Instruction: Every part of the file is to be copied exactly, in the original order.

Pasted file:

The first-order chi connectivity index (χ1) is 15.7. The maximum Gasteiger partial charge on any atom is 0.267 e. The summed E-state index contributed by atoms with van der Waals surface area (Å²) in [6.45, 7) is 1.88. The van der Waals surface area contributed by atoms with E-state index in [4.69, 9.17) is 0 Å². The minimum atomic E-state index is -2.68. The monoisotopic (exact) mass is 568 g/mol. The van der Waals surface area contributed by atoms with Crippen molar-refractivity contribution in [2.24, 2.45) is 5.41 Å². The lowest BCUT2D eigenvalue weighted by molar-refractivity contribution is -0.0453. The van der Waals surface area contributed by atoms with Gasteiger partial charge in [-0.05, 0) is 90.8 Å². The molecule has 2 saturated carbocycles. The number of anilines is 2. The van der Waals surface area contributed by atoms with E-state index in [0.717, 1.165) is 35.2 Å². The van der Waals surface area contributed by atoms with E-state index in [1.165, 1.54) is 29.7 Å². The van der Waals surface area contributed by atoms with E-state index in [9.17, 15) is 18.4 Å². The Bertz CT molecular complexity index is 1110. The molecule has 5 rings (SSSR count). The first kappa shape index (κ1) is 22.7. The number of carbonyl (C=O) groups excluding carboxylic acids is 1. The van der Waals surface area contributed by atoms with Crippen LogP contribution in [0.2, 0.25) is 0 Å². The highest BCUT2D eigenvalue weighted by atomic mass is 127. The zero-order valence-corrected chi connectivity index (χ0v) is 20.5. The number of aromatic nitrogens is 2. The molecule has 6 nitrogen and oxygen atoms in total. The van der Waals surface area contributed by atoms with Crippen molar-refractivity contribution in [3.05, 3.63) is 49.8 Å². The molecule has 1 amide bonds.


The first-order chi connectivity index (χ1) is 15.7. The maximum Gasteiger partial charge on any atom is 0.267 e. The summed E-state index contributed by atoms with van der Waals surface area (Å²) in [6.45, 7) is 1.88. The van der Waals surface area contributed by atoms with E-state index in [4.69, 9.17) is 0 Å². The minimum atomic E-state index is -2.68. The monoisotopic (exact) mass is 568 g/mol. The van der Waals surface area contributed by atoms with Crippen molar-refractivity contribution in [2.24, 2.45) is 5.41 Å². The lowest BCUT2D eigenvalue weighted by molar-refractivity contribution is -0.0453. The van der Waals surface area contributed by atoms with Gasteiger partial charge in [-0.05, 0) is 90.8 Å². The molecule has 2 saturated carbocycles. The number of anilines is 2. The van der Waals surface area contributed by atoms with E-state index in [0.717, 1.165) is 35.2 Å². The van der Waals surface area contributed by atoms with E-state index in [1.165, 1.54) is 29.7 Å². The van der Waals surface area contributed by atoms with E-state index in [9.17, 15) is 18.4 Å². The Bertz CT molecular complexity index is 1110. The molecule has 5 rings (SSSR count). The first kappa shape index (κ1) is 22.7. The number of carbonyl (C=O) groups excluding carboxylic acids is 1. The van der Waals surface area contributed by atoms with Crippen LogP contribution in [0.2, 0.25) is 0 Å². The highest BCUT2D eigenvalue weighted by atomic mass is 127. The zero-order valence-corrected chi connectivity index (χ0v) is 20.5. The number of aromatic nitrogens is 2. The molecule has 6 nitrogen and oxygen atoms in total. The van der Waals surface area contributed by atoms with Crippen molar-refractivity contribution in [3.05, 3.63) is 49.8 Å². The molecule has 1 amide bonds.